Black people aren't poor by accident. This serves the interest of somebody. The energy that we put into hurting each other is the energy that we can't use to compete against other people. The stereotypes of Black-on-Black crime serve as a justification for other people to take advantage of us. But in a deeper sense, it serves to hide the criminality of whites. It makes us think that whites in America are not criminals and have not created a criminal.

    RAW: Now is it not true that numerically and statistically, whites commit more violent crimes than Blacks?

    WILSON: Definitely, just as there are more whites on welfare. Because of the media, you are lead to believe that Blacks are the only ones on welfare. But whites get far far more money out of the U.S. government. Most of the money distributed by the U.S. government is paid to middle class white folks and upper-classs white folks while we are made to believe that it is the poor Blacks and the people on welfare that are getting the bulk of the money from the federal government. You see, a service is performed there. While the white uper class robs the nation of its wealth, and even robs the white middle class, the elites point to Blacks as the ones who are bankrupting America.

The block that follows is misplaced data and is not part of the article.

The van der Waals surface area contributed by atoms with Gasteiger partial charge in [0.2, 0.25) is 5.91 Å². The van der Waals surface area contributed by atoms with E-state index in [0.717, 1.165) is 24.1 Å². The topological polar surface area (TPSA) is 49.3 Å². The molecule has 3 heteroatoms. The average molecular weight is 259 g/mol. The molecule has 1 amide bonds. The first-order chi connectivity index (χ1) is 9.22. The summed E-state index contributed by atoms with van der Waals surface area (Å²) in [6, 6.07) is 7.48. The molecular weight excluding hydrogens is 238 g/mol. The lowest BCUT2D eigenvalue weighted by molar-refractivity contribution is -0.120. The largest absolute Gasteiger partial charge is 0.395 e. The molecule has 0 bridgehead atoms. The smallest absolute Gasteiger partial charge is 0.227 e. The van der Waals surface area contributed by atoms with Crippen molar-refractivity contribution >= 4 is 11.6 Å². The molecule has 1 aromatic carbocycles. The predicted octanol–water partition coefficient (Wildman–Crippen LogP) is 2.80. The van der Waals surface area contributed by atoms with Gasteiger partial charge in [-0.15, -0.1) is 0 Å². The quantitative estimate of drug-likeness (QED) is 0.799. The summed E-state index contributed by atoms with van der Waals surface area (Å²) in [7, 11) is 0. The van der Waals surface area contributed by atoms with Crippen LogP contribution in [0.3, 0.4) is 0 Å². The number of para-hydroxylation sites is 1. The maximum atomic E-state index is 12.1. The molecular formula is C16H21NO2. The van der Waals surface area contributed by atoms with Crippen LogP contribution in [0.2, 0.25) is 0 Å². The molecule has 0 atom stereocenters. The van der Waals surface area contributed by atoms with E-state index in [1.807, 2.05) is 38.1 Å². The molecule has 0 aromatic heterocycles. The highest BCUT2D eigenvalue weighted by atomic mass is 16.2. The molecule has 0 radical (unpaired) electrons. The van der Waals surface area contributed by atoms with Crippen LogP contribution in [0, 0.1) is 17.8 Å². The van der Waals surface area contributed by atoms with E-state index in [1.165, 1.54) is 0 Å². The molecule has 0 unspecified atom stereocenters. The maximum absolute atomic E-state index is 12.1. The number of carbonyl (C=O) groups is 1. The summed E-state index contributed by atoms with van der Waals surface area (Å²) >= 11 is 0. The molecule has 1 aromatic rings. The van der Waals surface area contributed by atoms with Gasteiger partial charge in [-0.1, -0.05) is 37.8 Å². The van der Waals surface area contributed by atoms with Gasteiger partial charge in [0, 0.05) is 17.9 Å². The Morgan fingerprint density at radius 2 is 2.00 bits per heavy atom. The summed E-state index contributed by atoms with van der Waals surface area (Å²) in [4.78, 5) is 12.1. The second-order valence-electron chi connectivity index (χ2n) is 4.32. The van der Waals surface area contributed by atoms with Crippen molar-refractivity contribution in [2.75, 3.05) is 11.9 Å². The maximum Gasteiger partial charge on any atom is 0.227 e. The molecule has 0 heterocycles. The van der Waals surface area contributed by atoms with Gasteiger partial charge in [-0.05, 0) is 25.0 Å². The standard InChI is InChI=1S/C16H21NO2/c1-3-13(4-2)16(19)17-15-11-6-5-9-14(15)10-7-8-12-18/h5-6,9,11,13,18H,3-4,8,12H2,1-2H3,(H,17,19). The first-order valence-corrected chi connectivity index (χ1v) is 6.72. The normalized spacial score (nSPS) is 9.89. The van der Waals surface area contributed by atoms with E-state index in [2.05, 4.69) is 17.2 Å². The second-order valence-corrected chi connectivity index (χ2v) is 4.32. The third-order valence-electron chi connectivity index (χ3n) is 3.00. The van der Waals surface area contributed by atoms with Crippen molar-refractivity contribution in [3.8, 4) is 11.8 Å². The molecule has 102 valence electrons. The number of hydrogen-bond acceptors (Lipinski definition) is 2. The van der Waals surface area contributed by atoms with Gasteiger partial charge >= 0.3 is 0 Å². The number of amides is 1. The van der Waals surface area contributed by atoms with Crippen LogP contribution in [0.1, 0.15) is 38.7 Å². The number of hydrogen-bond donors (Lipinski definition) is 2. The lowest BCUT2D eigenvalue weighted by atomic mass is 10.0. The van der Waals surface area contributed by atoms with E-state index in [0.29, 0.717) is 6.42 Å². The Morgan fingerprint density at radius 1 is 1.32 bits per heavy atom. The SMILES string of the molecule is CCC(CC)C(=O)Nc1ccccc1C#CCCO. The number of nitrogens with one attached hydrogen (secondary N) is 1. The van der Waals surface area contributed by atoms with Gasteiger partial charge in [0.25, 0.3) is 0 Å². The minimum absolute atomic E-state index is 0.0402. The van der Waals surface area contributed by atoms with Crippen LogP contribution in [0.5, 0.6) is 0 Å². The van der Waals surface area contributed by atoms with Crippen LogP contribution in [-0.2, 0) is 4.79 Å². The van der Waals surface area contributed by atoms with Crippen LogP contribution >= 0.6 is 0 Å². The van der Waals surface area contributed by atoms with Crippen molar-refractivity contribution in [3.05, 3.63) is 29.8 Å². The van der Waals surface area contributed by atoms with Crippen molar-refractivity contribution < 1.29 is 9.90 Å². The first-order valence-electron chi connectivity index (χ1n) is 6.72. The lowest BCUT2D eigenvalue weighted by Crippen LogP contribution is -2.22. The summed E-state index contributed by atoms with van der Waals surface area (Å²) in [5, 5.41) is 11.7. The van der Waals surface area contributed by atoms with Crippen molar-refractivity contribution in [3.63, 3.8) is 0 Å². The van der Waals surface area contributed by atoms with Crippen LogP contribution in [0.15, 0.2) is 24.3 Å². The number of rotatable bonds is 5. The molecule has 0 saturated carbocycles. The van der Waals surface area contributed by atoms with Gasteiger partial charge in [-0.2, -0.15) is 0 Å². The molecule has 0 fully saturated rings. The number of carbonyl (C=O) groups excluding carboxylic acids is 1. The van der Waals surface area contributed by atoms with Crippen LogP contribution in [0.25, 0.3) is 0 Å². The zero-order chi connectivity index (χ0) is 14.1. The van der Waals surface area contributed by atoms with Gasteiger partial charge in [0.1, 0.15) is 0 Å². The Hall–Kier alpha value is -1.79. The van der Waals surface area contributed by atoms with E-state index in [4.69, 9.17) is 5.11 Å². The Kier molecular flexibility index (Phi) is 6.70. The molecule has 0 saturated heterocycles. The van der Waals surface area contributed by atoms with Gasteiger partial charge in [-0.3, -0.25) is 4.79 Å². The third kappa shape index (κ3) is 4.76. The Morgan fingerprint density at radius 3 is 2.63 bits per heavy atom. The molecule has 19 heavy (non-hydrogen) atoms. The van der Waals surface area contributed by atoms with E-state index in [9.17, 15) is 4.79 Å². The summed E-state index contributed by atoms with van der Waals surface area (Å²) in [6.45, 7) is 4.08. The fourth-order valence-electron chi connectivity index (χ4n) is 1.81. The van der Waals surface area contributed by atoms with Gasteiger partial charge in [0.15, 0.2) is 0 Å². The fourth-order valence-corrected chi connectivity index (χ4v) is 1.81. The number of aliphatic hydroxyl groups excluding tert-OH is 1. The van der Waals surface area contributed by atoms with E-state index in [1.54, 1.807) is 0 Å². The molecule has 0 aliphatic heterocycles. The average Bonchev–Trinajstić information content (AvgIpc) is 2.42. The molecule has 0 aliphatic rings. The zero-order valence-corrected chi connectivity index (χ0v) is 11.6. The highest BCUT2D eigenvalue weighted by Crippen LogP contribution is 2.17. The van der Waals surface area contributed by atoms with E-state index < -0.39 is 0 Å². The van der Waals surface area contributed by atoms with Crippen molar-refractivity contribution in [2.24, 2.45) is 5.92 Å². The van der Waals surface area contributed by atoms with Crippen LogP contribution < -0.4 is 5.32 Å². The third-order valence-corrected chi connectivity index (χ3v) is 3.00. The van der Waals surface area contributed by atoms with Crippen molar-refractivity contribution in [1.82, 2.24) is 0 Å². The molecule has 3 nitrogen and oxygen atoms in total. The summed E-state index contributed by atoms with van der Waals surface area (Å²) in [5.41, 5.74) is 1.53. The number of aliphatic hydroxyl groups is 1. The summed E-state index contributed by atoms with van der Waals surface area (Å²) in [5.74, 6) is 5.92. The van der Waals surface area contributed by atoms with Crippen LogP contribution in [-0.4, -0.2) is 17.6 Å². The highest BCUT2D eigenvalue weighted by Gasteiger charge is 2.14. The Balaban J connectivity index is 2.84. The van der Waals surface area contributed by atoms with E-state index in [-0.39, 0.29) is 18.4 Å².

This is why you get image after image of Blacks on welfare, Blacks on crime. Those images serve the interest of those who are taking advantage of the system and want to hide how and what they are doing to the system. Our so-called criminality, our so-called being on welfare serves a useful political and economic purpose in the society."

    RAW: In your book, The Falsification of African Consciousness, you write about the critical role that history plays in developing the consciousnes of a people. Could you elaborae on how knowledge of our true history can help us to overcome the myriad of problems facing us?